Love porridge for breakfast? We've got a delicious recipe for you: tropical congee, an exotic spin on the classic Asian rice porridge. It's sweet, fruity, creamy — and fully vegan! Let us show you how to make it!
First time hearing of congee?
Congee is a staple Asian white rice soup made by slow-cooking rice in broth until the grains break down into a creamy porridge. It's often prepared for breakfast but can also be enjoyed at lunch or dinner instead of plain rice.
While congee is most often savoury, you can also have it sweet.
Sweet rice porridge can be made with dried fruit, nuts, sugar, milk, or coconut milk. And sometimes it's even topped with sweet fried dough for dunking!
Our breakfast porridge is based on the sweet congee recipe, and it comes with a deliciously tropical and fully plant-based twist!
So, what did we do?
We simmered the rice in water and added a blend of coconut milk and silken tofu for extra flavour and creaminess. Tofu also boosts this breakfast congee with vegan proteins, which is a nice plus!
Once the rice porridge base is ready, all you have to do is top it with tropical fruits and crunchy nuts. We used mango and peanuts, but you can choose your favourite combo!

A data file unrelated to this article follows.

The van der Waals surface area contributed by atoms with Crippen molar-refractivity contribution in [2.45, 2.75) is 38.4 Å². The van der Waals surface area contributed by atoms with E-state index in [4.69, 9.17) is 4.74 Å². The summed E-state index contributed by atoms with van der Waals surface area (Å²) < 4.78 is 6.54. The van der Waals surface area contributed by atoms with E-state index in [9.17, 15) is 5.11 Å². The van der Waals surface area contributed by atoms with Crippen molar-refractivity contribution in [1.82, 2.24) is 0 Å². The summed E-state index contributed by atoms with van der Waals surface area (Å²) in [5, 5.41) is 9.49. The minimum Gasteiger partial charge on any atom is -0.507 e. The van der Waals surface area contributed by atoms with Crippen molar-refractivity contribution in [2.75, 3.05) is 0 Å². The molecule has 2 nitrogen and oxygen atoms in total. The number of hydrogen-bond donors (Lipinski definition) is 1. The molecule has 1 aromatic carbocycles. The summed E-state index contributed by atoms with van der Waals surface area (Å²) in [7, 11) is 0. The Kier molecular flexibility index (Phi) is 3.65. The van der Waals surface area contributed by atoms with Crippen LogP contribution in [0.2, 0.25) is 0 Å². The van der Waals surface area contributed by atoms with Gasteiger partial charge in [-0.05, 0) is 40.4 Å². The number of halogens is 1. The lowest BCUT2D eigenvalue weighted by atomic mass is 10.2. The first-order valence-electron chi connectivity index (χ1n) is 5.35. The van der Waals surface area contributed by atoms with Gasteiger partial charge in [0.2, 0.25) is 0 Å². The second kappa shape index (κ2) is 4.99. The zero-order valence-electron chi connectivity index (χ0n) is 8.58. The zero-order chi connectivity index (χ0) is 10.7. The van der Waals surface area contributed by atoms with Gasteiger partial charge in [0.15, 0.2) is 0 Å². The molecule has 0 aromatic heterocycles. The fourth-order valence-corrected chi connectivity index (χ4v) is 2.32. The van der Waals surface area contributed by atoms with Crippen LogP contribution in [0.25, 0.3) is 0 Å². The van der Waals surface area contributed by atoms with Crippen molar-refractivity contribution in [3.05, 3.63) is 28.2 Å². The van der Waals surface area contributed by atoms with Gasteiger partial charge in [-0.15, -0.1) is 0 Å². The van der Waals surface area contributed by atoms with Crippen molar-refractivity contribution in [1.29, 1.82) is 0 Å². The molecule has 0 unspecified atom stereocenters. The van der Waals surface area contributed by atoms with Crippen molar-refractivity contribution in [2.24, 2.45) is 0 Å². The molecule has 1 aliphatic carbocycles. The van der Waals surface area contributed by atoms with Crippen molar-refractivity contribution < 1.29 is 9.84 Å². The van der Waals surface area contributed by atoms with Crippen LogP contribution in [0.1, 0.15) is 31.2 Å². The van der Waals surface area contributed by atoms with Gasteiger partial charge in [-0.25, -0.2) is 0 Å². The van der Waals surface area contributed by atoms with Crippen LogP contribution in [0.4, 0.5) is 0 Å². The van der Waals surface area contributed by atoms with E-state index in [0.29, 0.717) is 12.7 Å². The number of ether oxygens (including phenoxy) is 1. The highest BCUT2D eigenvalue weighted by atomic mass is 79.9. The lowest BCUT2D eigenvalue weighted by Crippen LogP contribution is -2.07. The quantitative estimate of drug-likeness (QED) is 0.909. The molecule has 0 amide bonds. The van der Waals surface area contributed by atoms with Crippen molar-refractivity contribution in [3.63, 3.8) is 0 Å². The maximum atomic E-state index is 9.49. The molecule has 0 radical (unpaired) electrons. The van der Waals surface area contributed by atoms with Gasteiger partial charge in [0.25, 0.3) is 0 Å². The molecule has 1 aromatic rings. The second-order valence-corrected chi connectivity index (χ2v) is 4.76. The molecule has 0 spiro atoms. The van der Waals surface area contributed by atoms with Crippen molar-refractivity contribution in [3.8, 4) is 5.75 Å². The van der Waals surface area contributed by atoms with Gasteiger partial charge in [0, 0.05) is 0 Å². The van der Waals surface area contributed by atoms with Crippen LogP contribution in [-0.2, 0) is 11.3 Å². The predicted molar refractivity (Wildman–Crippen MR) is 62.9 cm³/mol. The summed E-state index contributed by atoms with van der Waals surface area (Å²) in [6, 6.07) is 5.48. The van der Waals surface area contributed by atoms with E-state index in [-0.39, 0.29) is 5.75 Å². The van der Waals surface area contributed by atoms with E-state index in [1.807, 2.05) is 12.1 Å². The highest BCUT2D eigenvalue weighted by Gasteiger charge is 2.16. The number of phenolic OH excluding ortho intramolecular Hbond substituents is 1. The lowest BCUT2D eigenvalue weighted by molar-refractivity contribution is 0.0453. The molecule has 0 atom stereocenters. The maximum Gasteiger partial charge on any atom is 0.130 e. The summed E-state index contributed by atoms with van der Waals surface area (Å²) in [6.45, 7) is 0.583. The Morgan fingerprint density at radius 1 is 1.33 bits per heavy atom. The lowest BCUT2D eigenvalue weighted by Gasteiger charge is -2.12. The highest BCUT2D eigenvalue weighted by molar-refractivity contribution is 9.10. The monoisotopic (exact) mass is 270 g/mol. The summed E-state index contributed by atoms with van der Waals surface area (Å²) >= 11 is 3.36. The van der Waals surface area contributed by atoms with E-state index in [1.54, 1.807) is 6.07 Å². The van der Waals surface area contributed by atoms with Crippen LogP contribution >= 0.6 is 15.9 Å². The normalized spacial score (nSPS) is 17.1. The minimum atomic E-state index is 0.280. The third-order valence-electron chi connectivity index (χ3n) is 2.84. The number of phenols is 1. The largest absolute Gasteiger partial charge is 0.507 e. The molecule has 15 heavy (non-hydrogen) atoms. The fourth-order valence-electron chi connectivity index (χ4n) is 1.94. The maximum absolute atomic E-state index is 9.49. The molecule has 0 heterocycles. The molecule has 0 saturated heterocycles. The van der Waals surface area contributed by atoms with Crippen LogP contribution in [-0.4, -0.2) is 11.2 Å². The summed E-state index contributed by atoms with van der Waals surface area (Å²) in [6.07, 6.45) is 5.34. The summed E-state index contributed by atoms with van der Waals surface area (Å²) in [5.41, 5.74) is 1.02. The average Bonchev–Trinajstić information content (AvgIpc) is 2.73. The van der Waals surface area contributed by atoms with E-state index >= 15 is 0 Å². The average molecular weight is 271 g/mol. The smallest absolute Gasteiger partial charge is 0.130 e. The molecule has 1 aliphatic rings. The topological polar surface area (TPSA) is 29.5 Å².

In the recipe below, we'll also give you a handy tip on how to make congee fast. If it's your first time preparing rice porridge, you should know it takes much longer than making porridge with oats.
That's because you have to cook the rice grains long enough that they'll practically fall apart, releasing starch and thickening the porridge. This can take almost one hour — but it's worth waiting for that silky mouthfeel!
Still, if you want a quick way to make this sweet congee for breakfast, we'll tell you how to get it done in just 20 minutes. Find out how in our tips section!
- Ripe Mango (or bananas)
- Nuts (peanuts, cashews or almonds)
- Cinnamon (or cardamom or star anise)
- Maple Syrup (or raw honey)
- Long-Grain White Rice
- Coconut Milk
- Silken Tofu (optional)
To make congee, use raw long-grain rice.
Jasmine rice would be ideal, but a basic long-grain white rice will work too — even basmati rice if you already have it at home.